Baylor's season was a work of Art. (Photo courtesy: USA Today Sports)
The Big 12 looked to be wide open heading into 2013. In terms of the race for the conference title, the league didn't disappoint. Nothing was decided until the final week of the season, which saw Oklahoma State fall to in-state rival Oklahoma and Baylor beat Texas in the final game at Floyd Casey Stadium, giving the Bears their first Big 12 crown.
Big 12 at a Glance
Led by Oklahoma coach Bob Stoops, Big 12 backers spent the offseason touting the league’s depth. That sales pitch took some serious hits early in the season when Big 12 teams struggled in non-conference games in September. Embarrassing losses for the conference included defending champion Kansas State falling to FCS foe North Dakota State, alleged contender Texas getting waxed by BYU and Ole Miss and West Virginia taking a vicious beating from Maryland.
The struggles of West Virginia and Texas didn’t end there. UT’s disappointing 8-4 regular season finally extinguished Mack Brown’s hot seat, as the veteran coach was sent packing. Meanwhile, WVU’s Dana Holgorsen now gets his turn under the gun in what could be a make-or-break year in Morgantown.
Other Big 12 teams finished the year strong: Baylor won its first conference title; OU ended the season on a roll, beating Alabama in the Sugar Bowl; and Texas Tech showed some promising signs under rookie coach Kliff Kingsbury.
Biggest Surprise: Baylor
Baylor was considered a darkhorse for the Big 12 crown before the season, but the Bears played like the class of the conference for the majority of the season. The relentlessly uptempo offense torched opponents, but Baylor’s D turned into surprisingly staunch unit in 2013. The Bears lost some of their momentum down the stretch, including a loss to Central Florida in Baylor’s first trip to a BCS bowl game. Still, a conference title made it the best season in school history.
Biggest Disappointment: Texas
Mack didn't want to go out this way. (Photo courtesy: USA Today Sports)
Mack Brown came into the season telling anyone who’d listen that his Longhorns were all growns up. Aside from an inspired performance in the Red River Shootout, they played as though their coach forget to inform them of whatever rite of passage had occurred in the offseason. With Brown now dedicating himself to a new career in tweeting, Charlie Strong is trying to rebuild the program.
Best Game: Oklahoma’s Bedlam comeback
Bob Stoops continued his mastery over Mike Gundy this year, but the Sooners had to throw the kitchen sink at the Cowboys to get it done. OU used a bevy of well-timed trick plays and better-timed defensive stops to claw its way to a late lead, but the Pokes marched down the field on an 89-yard touchdown drive to go back on top with less than two minutes remaining in the game. Junior quarterback Blake Bell came off the sidelines to lead OU on a clutch TD drive late, capped by a pretty throw to Jalen Saunders in the corner of the end zone that put the Sooners back on top for good.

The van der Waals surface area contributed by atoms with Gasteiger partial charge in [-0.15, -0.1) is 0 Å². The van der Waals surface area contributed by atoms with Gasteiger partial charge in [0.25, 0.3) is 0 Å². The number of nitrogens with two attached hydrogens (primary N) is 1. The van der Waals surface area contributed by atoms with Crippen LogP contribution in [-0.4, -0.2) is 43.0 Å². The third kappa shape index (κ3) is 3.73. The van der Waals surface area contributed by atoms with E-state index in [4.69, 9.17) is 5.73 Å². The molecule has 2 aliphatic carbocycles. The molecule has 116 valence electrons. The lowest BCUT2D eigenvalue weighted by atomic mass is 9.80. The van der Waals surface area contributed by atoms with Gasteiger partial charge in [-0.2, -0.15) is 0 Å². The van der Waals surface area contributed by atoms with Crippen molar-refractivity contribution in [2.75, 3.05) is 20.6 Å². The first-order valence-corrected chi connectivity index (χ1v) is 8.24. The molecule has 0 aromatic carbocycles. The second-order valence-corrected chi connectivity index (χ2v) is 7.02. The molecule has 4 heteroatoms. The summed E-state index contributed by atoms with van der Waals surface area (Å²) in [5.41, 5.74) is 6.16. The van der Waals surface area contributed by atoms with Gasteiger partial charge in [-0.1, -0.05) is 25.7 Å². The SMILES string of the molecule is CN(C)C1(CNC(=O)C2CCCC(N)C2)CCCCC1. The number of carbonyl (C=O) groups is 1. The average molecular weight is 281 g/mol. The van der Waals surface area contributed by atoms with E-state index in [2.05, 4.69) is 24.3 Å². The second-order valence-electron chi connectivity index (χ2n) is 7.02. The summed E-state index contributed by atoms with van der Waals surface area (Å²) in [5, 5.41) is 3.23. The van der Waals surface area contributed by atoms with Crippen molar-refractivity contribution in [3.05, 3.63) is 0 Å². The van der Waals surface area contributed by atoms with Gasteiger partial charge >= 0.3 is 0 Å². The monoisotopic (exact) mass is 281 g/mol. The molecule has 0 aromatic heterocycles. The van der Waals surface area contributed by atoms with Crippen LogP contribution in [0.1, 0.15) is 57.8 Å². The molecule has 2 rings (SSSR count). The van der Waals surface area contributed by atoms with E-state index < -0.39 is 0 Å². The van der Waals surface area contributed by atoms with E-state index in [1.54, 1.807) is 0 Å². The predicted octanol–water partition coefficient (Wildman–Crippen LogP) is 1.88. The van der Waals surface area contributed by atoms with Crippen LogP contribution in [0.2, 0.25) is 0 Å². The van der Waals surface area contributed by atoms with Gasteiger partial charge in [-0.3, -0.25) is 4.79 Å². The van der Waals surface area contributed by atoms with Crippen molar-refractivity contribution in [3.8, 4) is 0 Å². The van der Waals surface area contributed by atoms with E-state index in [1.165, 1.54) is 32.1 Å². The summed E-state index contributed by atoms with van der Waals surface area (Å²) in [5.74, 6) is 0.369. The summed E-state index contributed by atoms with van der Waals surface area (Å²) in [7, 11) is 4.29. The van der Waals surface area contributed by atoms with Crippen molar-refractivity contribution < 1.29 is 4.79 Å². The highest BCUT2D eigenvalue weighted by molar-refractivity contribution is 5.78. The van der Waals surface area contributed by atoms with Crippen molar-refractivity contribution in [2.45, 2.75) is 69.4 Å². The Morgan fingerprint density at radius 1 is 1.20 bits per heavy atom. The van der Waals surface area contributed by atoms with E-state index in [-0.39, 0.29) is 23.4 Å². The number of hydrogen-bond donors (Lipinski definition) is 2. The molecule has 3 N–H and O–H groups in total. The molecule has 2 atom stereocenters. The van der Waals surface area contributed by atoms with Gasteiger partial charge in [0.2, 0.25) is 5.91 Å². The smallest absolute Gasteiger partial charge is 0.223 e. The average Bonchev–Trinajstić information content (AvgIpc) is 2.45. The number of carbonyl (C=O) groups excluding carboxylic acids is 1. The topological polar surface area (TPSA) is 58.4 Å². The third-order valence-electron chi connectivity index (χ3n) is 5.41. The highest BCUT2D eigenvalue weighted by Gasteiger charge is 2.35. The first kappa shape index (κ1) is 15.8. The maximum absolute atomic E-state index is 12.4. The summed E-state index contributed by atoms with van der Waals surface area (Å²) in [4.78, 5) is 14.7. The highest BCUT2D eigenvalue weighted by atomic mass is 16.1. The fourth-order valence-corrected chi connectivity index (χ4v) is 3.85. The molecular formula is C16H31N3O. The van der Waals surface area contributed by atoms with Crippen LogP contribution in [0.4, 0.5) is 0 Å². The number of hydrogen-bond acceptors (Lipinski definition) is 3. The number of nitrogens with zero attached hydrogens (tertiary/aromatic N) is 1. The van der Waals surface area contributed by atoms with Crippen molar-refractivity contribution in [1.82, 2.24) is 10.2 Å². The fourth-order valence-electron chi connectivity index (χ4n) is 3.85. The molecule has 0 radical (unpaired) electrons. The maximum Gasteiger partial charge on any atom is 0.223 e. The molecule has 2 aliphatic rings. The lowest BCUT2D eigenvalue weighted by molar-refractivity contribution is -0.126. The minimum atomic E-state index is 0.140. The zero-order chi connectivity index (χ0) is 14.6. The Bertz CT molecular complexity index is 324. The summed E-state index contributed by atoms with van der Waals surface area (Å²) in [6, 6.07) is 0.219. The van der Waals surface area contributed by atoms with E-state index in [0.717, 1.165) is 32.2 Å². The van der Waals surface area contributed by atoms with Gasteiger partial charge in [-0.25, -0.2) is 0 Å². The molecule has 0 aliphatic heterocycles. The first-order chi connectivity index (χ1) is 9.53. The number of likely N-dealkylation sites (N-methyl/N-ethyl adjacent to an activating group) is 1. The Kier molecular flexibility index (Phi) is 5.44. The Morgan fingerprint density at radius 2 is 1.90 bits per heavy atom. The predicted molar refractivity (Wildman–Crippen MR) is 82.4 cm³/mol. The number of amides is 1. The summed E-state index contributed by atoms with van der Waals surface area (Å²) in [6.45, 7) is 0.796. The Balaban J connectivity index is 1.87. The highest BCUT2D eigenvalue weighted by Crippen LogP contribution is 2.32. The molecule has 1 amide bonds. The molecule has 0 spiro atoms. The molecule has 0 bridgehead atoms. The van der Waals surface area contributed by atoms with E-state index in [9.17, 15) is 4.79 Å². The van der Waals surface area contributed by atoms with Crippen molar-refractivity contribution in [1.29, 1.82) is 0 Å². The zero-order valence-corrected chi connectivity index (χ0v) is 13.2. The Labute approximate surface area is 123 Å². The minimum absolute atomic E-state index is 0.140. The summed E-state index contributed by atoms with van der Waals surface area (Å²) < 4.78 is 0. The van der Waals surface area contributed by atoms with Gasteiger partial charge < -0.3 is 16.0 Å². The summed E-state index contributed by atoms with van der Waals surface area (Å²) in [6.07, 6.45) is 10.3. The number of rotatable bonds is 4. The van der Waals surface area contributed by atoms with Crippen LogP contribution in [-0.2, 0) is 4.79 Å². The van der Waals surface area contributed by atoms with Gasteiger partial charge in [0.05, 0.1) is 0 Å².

Relative to expectations, the Big 12 couldn’t have asked for much more in bowl season. While heavily favored Baylor lost in the Fiesta Bowl, OU and Texas Tech both scored high-profile upset wins. Kansas State also throttled Michigan in the Buffalo Wild Wings Bowl. The Longhorns looked pretty uninspired in a blowout loss to Oregon, while OSU didn’t quite have enough in the tank to beat Missouri. Considering Big 12 teams were underdogs in four games, tough to argue with 3-3.
Big 12 Offensive Player of the Year: QB Bryce Petty, Baylor
Offensive productivity took a nosedive across the conference this season, leaving relatively few standouts on that side of the ball. Petty gets the nod over Texas Tech tight end Jace Amaro for operating the Baylor O at such a high level all year. To the victor go the spoils, and the Bears won the league.
Honorable Mention: TE Jace Amaro, Texas Tech
Big 12 Defensive Player of the Year: LB Caleb Lavey, Oklahoma State
Lavey had a whale of a senior year for the Cowboys. (Photo courtesy: USA Today Sports)
Jackson Jeffcoat, Texas’ speed-rushing demon, won most of the postseason accolades in this category. However, Lavey is the pick here due to the sheer number of game-changing plays that he made from his position in the middle of the field for OSU. The Pokes D thrived off of big plays, and Lavey made a ton.
Honorable Mention: CB Jason Verrett, TCU
Big 12 Freshman of the Year: LB Dominique Alexander, Oklahoma
Not a lot to choose from here. Alexander stepped in at linebacker after Corey Nelson, arguably OU’s best defensive player, tore a pectoral muscle in the fifth game of the season against TCU. The true freshman had his share of tough moments early on, but he improved significantly as the season wore on. Alexander finished the year with 80 tackles from the inside linebacker position, good for 16th overall in the conference. He will be holding it down for the Sooners’ defense for three more years.
Honorable Mention: RB Shock Linwood, Baylor
Big 12 Coach of the Year: Art Briles, Baylor
Briles was already a hot coaching commodity before this season, which saw his stock get pushed up even higher. Under the care of one of the true gurus of the spread offense, Baylor fielded its most dangerous attack yet in ‘13. Working with his third quarterback in three years, Briles took the Bears to the highest heights ever experienced by the school.
Whereas pundits pegged the Big 12 as wide open heading into last season, looking for a consensus to develop around Oklahoma as the class of the conference in ‘14, followed by Baylor and Kansas St. The Red Raiders should generate some darkhorse buzz, too. With a slew of experienced quarterbacks returning, things should look a bit more like the Big 12 of old. One team will likely emerge from the scrum with, at worst, one loss and find itself squarely in the discussion for a spot in the new playoff.